Dr. Hartsough's work is focused on understanding the mechanisms contributing to metastatic progression and susceptibility of cancers to targeted inhibitors. In particular, the lab utilizes melanoma as a model system to investigate the following:
- We are interested in exploring the tumor suppressive functions of CADM1 in regulating melanoma invasion, anchorage-independent cell death, and costimulation of immune-mediated cytotoxic responses. These studies may highlight CADM1 as a diagnostic indicator for prognosis and could open new therapeutic avenues to combat melanoma metastasis.
- Mutations in the RAS-RAF-MEK-ERK pathway are drivers in many forms of human malignancies. In particular, the serine/threonine kinase BRAF is mutated in ~8% of all cancers. Targeted inhibitors have been designed to block aberrant BRAF; however due to differences in cellular signaling, efficacy of these drugs are limited to a subset of mutant BRAF tumors. We are interested in understanding the mechanisms governing the varied responses to inhibitor treatment.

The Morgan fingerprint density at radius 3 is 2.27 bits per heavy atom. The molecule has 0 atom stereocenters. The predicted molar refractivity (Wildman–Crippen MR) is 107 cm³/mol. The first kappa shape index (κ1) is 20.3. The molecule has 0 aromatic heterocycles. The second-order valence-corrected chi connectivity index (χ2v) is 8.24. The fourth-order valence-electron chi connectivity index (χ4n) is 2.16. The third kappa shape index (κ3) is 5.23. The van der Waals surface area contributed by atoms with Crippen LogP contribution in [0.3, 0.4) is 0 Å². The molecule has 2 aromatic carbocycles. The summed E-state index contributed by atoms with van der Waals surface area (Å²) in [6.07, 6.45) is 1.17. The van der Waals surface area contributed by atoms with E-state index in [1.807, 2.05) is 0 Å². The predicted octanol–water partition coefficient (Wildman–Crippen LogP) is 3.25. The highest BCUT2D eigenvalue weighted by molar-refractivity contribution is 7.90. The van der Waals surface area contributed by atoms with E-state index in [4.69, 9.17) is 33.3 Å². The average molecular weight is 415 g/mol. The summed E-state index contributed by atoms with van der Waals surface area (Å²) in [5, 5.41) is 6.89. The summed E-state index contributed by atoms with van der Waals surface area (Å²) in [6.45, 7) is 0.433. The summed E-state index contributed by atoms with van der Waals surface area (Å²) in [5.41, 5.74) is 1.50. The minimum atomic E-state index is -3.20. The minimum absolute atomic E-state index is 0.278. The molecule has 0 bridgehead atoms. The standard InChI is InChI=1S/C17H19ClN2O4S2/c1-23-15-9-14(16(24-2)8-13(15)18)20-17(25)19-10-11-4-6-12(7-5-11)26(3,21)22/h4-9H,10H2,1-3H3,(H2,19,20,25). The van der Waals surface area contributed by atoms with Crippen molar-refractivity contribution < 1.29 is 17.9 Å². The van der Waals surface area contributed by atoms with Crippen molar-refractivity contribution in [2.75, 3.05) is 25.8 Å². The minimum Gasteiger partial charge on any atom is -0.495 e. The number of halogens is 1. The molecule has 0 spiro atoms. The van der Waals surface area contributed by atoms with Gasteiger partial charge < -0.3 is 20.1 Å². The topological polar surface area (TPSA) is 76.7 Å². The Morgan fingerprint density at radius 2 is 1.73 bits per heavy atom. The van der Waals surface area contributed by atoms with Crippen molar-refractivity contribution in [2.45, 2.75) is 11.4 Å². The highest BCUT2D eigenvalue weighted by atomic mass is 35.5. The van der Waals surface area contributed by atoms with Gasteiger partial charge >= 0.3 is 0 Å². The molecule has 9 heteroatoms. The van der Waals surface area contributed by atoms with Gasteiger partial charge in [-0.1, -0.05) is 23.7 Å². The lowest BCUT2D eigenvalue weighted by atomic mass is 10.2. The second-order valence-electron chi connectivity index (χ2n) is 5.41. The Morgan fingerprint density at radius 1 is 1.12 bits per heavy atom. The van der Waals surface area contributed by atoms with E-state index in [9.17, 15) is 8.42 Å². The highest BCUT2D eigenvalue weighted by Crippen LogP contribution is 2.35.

Time-lapse imagery of melanoma spheroid invading into collagen.
Learn More About Our Research
Hartsough Lab Staff
Julia Oleksak, Master’s Candidate
- Role of CADM1 in reducing viability of melanoma circulating tumor cells
- Understanding CADM1 directed non-adherent cell death mechanisms including parthanatos, pyroptosis, and necroptosis
- Pharmacologically augment CADM1 death effect
Maria Cavallo, PhD Student
- BRAF inhibitor-induced immunogenic cell death in melanoma brain metastases
- The role of CNS phagocytes in melanoma brain metastases
- Drug resistance and relapse in melanoma
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